Emma Svensson



 Nationality: Swedish

Research topic: One Chemistry: Robust learning of modular AI systems for the molecular generation, chemical reactions, and synthesis

Project description:  The aim is to create a modular and unified system for deep learning of molecular tasks, and the project’s focus is to explore and deliver robust learning and normalization techniques that enable end- to-end training of the modular AI systems. The models created from multiple self-normalizing modules will be tested and evaluated for their application in drug discovery by collaboration with other projects within the AIDD training network focusing on generative models as well as reaction and synthesis prediction. Robust self-normalizing techniques will be developed and benchmarked in collaboration with architectures developed in collaboration with other ESRs within the AIDD training network.

Personal Introduction:  Early-stage researcher of the Advanced machine learning for Innovative Drug Discovery (AIDD) consortium, focusing on using normalization techniques to achieve robust learning when combining multiple models.

With a background in engineering mathematics from Chalmers University of Technology, I have a great passion for data science and AI. In particular, I enjoy applying my analytical skills to solve complex problems in creative ways. My experience in machine learning spans a wide range of methods which I got to apply to real-world problems as a research assistant at the Center for Applied Autonomous Sensor Systems (AASS). Initially, my interest in drug discovery comes from my Master’s thesis in the Molecular AI group at AstraZeneca, where I got to model the chemical reaction space as a knowledge graph with the goal to predict novel reactions. The high importance and relevance of the field lead me to further seek out this doctoral position in AIDD.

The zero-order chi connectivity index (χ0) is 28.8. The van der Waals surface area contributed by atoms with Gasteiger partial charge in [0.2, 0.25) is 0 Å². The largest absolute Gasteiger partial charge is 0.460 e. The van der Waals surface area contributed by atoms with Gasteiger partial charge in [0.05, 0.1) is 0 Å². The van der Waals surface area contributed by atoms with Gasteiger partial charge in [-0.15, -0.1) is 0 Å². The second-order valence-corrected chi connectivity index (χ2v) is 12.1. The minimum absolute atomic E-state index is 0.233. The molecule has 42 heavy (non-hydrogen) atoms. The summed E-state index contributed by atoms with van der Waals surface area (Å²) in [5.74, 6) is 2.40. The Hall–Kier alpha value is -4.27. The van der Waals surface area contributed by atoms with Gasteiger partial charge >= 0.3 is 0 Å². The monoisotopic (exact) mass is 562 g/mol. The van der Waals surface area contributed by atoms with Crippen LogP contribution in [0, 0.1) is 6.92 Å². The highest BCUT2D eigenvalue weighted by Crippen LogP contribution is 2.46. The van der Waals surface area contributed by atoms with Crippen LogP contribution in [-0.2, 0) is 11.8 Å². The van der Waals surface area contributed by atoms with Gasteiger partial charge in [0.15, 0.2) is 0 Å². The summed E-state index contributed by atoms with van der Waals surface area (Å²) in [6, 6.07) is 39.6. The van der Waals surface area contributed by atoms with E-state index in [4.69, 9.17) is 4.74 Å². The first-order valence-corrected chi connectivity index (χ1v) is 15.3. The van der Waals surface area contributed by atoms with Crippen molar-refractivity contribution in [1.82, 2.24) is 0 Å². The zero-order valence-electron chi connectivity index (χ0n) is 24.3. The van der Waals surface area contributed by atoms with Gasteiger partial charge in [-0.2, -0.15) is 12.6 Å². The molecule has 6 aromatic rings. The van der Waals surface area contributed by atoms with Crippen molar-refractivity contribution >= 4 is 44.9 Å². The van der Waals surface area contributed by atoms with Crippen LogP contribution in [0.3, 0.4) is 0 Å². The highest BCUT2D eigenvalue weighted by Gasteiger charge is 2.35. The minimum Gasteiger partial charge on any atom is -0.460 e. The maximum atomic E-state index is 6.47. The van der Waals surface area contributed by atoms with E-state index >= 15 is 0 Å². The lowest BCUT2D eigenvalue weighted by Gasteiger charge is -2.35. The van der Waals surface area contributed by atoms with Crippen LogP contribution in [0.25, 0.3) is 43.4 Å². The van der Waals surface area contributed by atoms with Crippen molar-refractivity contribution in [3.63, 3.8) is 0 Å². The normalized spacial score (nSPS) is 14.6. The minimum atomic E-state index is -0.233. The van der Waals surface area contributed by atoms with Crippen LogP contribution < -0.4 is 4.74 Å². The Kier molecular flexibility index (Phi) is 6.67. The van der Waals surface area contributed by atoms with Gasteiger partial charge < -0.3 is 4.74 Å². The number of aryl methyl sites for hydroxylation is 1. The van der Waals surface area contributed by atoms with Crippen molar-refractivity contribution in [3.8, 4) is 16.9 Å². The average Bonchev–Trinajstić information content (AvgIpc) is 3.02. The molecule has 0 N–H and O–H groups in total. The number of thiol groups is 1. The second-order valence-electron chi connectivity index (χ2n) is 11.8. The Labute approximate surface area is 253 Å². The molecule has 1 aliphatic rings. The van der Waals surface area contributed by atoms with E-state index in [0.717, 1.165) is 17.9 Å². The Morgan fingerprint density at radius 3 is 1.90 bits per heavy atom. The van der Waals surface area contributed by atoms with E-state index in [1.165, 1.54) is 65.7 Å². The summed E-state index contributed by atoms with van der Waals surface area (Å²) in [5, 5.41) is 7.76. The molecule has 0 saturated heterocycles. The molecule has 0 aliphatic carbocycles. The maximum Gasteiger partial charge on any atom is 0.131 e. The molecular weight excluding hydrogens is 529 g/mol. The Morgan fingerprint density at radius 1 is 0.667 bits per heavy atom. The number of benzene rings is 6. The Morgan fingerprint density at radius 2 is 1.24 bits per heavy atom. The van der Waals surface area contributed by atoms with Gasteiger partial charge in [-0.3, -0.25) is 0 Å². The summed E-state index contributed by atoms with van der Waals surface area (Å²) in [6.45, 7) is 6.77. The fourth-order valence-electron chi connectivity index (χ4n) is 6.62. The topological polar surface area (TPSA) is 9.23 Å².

During this project, I hope to improve the methodology for robust learning in drug discovery applications and make valuable scientific progress through cross-disciplinary collaborations with my colleagues in both academia and industry. One of the impacts of more robust machine learning is the reliable and transferable properties of trained models. As such, my research will help reduce computational cost and save resources for the pharmaceutical companies.

Additionally, I will collaborate with ESR1 to collect the models from the rest of the consortium into one coherent model, referred to as One Chemistry. The aim will be to combine the reasoning of the different models in order to achieve improved predictive ability across tasks and applications in the combined model. In the end users should be able to predict a variety of tasks ranging from chemical synthesis to biological binding affinity prediction using the One Chemistry model, the final output of the AIDD consortium.

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Johannes Kepler Universität Linz, Austria, September 1st, 2021 - February 28, 2023

AstraZeneca AB, Sweden, March 1st , 2023 - August 31th, 2024

LINZ                 AstraZeneca


Helmholtz Munich, Germany May 23rd - June 24th, 2022